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What is De-essing? How to Clean Up Your Vocals

What is De-essing?

De-essing, as the name suggests, is a process used to reduce or eliminate excessive sibilance ('ess' sounds) in vocal recordings. Sibilance usually presents as high frequency sounds often found in vocals when words with 's', 'sh', 'z', or 'ch' sounds are pronounced. These sounds can become overly prominent and harsh in a recorded track, and that's where de-essing becomes invaluable.

In technical terms, a de-esser is a specialized type of compressor that acts predominantly on a specific frequency range. It's often described as a frequency-specific compressor because it only compresses the signal when certain frequencies - typically those associated with sibilance - exceed a particular threshold.

So, how does a de-esser work? When you apply de-essing, the tool essentially "listens" to the frequency spectrum of the audio signal. When it detects excessive sibilance, it momentarily reduces the level of those frequencies. It does this by compressing the signal, much like a standard audio compressor, but only for those specific problematic frequencies, and only when the level of those frequencies exceeds a certain threshold.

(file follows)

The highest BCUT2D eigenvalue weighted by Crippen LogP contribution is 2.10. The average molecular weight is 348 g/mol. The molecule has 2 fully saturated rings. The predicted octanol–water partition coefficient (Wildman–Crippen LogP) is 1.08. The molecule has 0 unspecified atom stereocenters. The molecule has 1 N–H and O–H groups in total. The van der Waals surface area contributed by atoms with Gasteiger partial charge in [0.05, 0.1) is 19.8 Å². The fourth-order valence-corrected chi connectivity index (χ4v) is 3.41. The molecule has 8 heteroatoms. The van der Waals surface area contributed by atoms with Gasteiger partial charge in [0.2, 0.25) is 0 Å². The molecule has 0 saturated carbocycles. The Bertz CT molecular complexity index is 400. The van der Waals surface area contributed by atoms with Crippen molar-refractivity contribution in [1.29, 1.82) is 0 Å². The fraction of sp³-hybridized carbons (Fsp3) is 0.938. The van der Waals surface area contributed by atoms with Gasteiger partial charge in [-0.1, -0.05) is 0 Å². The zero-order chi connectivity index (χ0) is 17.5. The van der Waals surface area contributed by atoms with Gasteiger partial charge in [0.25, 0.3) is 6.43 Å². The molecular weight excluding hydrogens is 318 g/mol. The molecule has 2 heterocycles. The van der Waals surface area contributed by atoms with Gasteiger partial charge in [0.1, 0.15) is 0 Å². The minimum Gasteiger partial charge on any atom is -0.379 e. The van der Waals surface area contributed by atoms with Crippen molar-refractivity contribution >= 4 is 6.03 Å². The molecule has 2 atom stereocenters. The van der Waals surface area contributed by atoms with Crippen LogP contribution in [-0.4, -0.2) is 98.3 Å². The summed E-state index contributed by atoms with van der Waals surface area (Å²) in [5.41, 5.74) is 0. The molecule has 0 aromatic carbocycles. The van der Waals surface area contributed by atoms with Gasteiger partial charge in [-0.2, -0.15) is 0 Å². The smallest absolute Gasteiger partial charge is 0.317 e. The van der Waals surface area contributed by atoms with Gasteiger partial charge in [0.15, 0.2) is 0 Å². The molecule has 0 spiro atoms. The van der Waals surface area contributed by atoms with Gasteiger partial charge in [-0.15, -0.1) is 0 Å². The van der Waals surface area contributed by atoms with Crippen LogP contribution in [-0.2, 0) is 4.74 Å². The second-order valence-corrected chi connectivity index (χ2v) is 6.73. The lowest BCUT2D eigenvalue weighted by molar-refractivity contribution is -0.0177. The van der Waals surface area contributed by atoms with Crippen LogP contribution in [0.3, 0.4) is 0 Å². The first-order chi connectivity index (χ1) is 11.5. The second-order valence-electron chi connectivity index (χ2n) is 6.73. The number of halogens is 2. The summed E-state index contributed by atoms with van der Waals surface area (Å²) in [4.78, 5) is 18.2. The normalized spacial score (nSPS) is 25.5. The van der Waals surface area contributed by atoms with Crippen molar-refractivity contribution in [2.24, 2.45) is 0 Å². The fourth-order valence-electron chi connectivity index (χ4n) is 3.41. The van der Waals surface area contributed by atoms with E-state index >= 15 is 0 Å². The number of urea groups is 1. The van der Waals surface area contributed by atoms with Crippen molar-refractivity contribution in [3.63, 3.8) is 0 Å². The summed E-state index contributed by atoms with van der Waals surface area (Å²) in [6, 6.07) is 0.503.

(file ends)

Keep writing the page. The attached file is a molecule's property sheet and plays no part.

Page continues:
However, it's not as simple as just applying a de-esser and being done with it. De-essing requires careful calibration to be effective. Set the threshold too low, and the de-esser might cut out too much of the high frequencies, making the vocals sound muffled or dull. Set it too high, and it might not catch all instances of sibilance, leaving the harshness intact. Similarly, choosing which frequencies to act upon requires careful listening and adjustment. Too broad a frequency range, and you might affect parts of the signal that don't need de-essing. Too narrow, and you might miss certain instances of sibilance.

Overall, de-essing is a powerful tool in the arsenal of audio production techniques, helping to polish and refine vocal tracks. With careful use, it can significantly enhance the clarity and quality of your recordings, making for a more pleasant and professional listening experience.

How De-essing Works

A de-esser is a specialized form of a compressor that focuses on controlling the excessive sibilance or 'ess' sounds in vocals. But how exactly does it do that? It does so by isolating and compressing only the specific frequency range where the sibilance occurs.

Here's a more detailed step-by-step process:

  1. Identify the Sibilant Frequencies: The first step in de-essing involves identifying the frequencies where sibilance is most prominent. Sibilant sounds usually occur in the higher frequency range, often between 5kHz and 10kHz. However, the exact frequency can vary depending on the specific voice and microphone used for recording.
  2. Set the De-esser to the Target Frequencies: Once you've identified the problematic frequencies, you need to set your de-esser to target these. Most de-essers will have controls allowing you to select the specific range you want to focus on.